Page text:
> > generalized) actually is:
> > 1. key_salt is effectively a namespace. The point
> > namespace is to allow the whole 'namespace' to
> > at once and quietly.
> > 2. Every time you need to access the key that
> > to key_salt namespace (being that get or set) -
> > have to fetch the key_salt from memcached (to
> > construct the 'full name') - that means that you
> > one extra request to memcached. No big deal, but
> > ;-)
> > 3. key_salt is stored in memcached forever. (there
> > no official way in memcached to guarantee that,
> > because strictly speaking expiration==0 does not
> > guarantee that the key will got get pushed out in
> > 'need more RAM' situation when the item had slided
> > the end of LRU list). However, in the real life
> > (because it would be accessed frequently) it is
> > unlikely for key_salt to slide down all the way to
> > end of LRU list, so it is kinda safe to assume
> that it
> > will be there 'forever', but still ;-)
> > A.
> > newNs(nsname) translates in set( "namespace_" .
> > nsname, 1, -1)
> > expiration == -1 (meaning never *ever* expire)
> > fix the "how to store in the cache forever"
> > (and will be used for all those 'special' kinds of
> > records that people keep tryng to store in
> > now and then)
> > B.
> > set_n( nsname, key, value ) and get_n( nsname,
> > translates into ( server side ) :
> > ns = lookup the value of ( "namespace_ ". nsname )
> > value = lookup the value of ( ns . ":" . key )
> > The performance price is *one* extra hash lookup
> > (serverside, C) : take the "key_salt", find in
> > concatenate with "key" - do the "key_salt:key"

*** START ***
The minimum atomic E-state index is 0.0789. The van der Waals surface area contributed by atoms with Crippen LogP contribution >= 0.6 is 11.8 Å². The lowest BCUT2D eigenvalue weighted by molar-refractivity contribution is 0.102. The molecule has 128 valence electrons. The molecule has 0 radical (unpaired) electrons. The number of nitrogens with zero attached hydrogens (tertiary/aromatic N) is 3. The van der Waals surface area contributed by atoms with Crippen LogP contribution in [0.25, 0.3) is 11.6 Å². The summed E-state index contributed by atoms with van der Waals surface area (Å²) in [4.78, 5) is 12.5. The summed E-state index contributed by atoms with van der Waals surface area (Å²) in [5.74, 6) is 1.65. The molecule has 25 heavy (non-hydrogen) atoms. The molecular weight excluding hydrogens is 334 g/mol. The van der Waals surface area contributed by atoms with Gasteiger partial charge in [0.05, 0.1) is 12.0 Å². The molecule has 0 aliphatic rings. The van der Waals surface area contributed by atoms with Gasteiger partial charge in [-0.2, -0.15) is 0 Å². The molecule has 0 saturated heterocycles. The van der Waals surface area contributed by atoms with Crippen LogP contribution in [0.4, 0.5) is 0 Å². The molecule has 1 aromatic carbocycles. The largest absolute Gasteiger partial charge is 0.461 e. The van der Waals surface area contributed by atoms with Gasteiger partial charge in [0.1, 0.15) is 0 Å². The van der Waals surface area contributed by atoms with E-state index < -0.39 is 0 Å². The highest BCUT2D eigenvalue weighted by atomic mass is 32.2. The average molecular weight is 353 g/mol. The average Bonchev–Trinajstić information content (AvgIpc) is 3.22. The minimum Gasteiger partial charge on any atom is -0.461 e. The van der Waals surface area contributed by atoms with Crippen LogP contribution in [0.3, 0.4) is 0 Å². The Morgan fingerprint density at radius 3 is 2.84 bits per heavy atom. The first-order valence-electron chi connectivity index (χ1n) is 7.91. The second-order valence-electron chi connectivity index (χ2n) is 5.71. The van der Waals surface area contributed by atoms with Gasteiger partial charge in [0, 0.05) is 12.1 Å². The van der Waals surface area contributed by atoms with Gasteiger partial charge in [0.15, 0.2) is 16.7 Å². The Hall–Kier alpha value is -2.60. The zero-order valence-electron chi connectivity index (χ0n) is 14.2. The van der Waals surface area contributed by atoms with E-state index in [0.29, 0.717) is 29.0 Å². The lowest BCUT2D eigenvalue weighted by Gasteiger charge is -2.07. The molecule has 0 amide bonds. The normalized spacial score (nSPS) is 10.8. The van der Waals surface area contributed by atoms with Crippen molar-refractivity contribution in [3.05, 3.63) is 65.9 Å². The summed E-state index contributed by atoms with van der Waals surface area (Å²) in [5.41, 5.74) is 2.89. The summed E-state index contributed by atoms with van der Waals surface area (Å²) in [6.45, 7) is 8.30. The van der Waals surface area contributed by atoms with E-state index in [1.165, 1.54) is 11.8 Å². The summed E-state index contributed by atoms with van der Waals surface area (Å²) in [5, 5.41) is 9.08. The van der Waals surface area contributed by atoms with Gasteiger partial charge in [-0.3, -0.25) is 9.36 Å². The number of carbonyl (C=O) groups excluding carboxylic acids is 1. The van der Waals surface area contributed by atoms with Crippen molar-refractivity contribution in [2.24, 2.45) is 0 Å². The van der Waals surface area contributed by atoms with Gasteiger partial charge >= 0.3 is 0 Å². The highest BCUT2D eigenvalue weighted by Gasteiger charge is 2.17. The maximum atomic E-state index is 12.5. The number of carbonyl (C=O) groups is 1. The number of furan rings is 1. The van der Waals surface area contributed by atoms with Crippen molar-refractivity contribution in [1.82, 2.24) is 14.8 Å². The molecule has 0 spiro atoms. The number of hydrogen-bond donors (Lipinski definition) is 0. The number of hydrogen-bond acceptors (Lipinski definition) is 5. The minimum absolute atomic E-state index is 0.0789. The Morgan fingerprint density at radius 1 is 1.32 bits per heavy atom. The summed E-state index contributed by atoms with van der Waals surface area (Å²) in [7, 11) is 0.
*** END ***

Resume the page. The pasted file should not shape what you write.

> > C.
> > dropNs ( name )
> > translates into incr( "namespace_" . name );
> > My congratulations on a *very* efficient design of
> > 'namespaced' keys.
> > I gonna implement it that way. It is more
> > than lazy invalidation and has no side effects
> > than 1 server-side hash lookup on a namespaced
> > access, normal keys are not affected == zero
> > performace impact)
> > Cool!
> > Thanks a lot and I am wondering if this kind of
> > invalidation ( "cache invalidation by namespace" ?
> > has some official name maybe?
> > Instead of invalidation the entries you derive the
> > entries from the base and then invalidate the
> > I love the levels of indirection!
> > Rgds.Paul.
> > --- Brian Moon <brianm at dealnews.com> wrote:
> >> > I think a lot of that comes from the lack of
> >> namespaces in memcached.
> >> > You can't just say 'invalidate all cache
> >> for user jsmith.' So,
> >> > an obvious way to work around it is to get a
> >> of active keys, run
> >> > through them looking for anything that matches
> >> 'jsmith' and delete it.
> >> I know it seems hacky, but this works for us
> >> well:
> >> psuedo code:
> >> user = "jsmith"
> >> key_salt = get(user."_salt)
> >> // get user
> >> key = "user_data_".user."_".key_salt
> >> user = get(key)
> >> // delete all jsmith cache
> >> incr(key_salt)
> >> If you need several salts, just have a few that
> >> loaded on an as
> >> needed basis in a static or global var depending
> >> your language.